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The Plague of Me'ism #590

Parashat Eikev, Deuteronomy 8:10

The Plague of Me'ism

This past week, as I met with a couple prior to their wedding this weekend, the groom sat down in the chair opposite me and sighed.

“How lucky I am,” he said.

“I agree,” I replied. “You are such a well suited couple. And besides that, she thinks you are a wonderful person — loyal, dependable, cool and kind.”

“Yes, yes,” the groom replied. “I am so fortunate to have met her, and to be this happy, but I was thinking.

“How lucky I am to have been born Jewish, on Long Island with supportive and loving parents, who encouraged and helped me be the person who will be marrying such a wonderful person.

“I did not do this on my own.”

It was a remarkable comment, coming from a 27-year-old, about to be swept up in the joy and elation of his marriage.

The idea of gratitude for those things out of our control, is an important concept, which punctuates this week's Torah portion titled Eikev (“And if you follow these rules”).

It is perhaps best known for a verse which is included in Birkat Ha'Mazon, the prayers of gratitude, which we recite after we complete a meal.

Notes this week's Torah portion: “When you have eaten and have been satisfied, give thanks to the Lord your God for the land which God has given you.” (Deuteronomy 8:10).

Friends, we suffer from a dangerous epidemic sweeping across the world.

It's called “me-ism.”

Loosely defined by various urban dictionaries, it describes “a focus on, or obsession with, oneself.” Otherwise stated, “The whole world was created for me.”

It means that all that we achieve is our own doing — through hard work, sacrifice and — within a highly competitive world — by looking out for ourselves.

Conversely stated, anyone who is not as successful, not as accomplished, not as affluent, not as secure must therefore be guilty of laziness, lack of initiative and an overdependence on the social network.

Often this philosophy degenerates into ethnic stereotypes and outright racism.

But the Torah — understanding this trend thousands of years ago — commands us to look at the world, and comprehend how lucky we are to occupy the land we inhabit.

“Remember, it is the Lord your God who gives you the power to get wealth,” says the Torah. “If you forget...I warn you this day that you shall surely perish.” (Deuteronomy 8:18-19).

What an incredible statement!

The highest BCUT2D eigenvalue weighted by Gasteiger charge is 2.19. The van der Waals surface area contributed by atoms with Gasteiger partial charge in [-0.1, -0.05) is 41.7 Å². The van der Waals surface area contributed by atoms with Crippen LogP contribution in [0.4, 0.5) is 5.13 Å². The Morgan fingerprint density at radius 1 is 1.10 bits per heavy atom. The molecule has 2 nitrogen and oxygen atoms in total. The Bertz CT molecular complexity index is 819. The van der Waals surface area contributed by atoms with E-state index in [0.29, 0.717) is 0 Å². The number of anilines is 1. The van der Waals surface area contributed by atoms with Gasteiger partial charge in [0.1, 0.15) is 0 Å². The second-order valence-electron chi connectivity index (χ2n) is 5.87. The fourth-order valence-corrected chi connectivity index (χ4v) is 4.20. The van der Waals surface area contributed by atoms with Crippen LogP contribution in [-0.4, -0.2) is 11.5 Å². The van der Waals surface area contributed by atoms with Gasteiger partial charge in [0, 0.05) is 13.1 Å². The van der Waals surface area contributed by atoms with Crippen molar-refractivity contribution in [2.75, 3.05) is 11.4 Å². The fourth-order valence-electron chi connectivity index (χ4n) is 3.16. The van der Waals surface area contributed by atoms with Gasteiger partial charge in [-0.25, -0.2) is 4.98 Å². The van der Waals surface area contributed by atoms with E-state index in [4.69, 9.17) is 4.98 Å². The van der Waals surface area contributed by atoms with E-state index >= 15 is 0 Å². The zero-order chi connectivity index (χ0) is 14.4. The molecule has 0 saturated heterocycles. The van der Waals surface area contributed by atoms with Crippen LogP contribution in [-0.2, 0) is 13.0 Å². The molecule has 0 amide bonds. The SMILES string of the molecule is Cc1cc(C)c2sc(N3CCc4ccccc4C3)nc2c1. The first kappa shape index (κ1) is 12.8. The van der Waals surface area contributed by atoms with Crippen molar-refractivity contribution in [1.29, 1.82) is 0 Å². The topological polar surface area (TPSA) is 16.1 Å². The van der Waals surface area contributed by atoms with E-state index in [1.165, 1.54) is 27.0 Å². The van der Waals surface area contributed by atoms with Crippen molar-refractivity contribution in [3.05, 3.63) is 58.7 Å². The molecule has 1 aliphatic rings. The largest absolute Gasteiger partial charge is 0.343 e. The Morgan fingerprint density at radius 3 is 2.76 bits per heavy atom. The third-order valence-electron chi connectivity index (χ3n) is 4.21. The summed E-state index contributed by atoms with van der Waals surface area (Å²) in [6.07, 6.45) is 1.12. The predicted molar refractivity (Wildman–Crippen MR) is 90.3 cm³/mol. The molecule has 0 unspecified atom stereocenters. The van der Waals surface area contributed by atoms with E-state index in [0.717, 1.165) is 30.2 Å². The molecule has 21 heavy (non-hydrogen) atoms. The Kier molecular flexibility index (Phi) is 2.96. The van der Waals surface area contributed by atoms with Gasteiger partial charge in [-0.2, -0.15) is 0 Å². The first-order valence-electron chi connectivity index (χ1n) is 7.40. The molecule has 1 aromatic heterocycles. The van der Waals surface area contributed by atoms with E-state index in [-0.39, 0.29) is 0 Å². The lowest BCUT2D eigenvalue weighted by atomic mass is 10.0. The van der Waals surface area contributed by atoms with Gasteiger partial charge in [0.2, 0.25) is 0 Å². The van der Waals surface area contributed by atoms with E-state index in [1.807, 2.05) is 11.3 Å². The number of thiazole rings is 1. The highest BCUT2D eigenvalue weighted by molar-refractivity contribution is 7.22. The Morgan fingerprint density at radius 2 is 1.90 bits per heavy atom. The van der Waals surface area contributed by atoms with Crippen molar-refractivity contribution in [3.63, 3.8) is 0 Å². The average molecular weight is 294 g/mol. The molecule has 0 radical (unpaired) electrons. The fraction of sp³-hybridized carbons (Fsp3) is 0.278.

Increasingly, our nation is becoming divided according to who is deserving and who is not.

In recent years, a new, and arguably perverted version of Christianity, has surfaced: the so-called Prosperity Gospel, promoted by evangelists who preach that the rich are rich because God approves of them.

But that is not how Judaism views it.

It is our tradition to bless at every juncture. We thank God before and after we eat. We praise God for the wonders of nature. We even express our appreciation after exiting the restroom for the fact our body functions work as miraculously as they do.

We teach our Hebrew school children before they take a bite to thank all who made it possible to bring our food from farm to table.

We bless the farmer, the baker, the trucker and our kitchen staff, among many others. And above all, we thank God, who put this miraculous process in motion.

And this gratitude extends as well to the internal.

There is a story about an 11-year-old who comes home from school and presents his report card to this parents. The report card is laden with D's and F's.

Before his parents can respond, the boy poses the following question, “Do you think my bad marks are due to my genetics or the environment I was raised in?”

The boy wasn't so far off the mark.

So many of us have been privileged to be born and raised in countries where there is no lack of food. We are not cursed with violence or war. Every person possesses the potential to succeed.

Yet there are others who are brought up where abuse, corruption, gang violence, and lack of education and public safety are commonplace.

For so many others — whether in this country or abroad — “upward social mobility” is virtually impossible.

As the groom pondering his upcoming wedding weekend said: “How lucky I am.”

It is perhaps a tragedy in this world of “me-ism” that we fail to remember how fortunate we are to be born within an environment of affluence and security.

In another place and time, it could have been different.

Are hard work, dedication and self-sacrifice important?


Are there those who abuse our social system?

Of course.

But this week's Torah portion reminds us to give thanks for not only our lives, but for our surroundings and our vibrant tradition, which has helped make all these things possible.

And, if we fail to embrace this basic truth, then we run the risk of sinking within a quagmire of egoism and arrogance. And we shall surely perish.

The words in Hebrew are Achalta, v'Savata u'Verachta. “We have eaten, and have been satisfied -- let us bless God for this land which has been given to us.”

As we approach this Shabbat, let's take a moment to thank God for our families, for our friends, for our sustenance and most of all, for our land.

God bless America, yes. But let America praise God as well.

How lucky we are.

Shabbat Shalom, v’kol tuv

Rabbi Irwin Huberman

Sat, July 4 2020 12 Tammuz 5780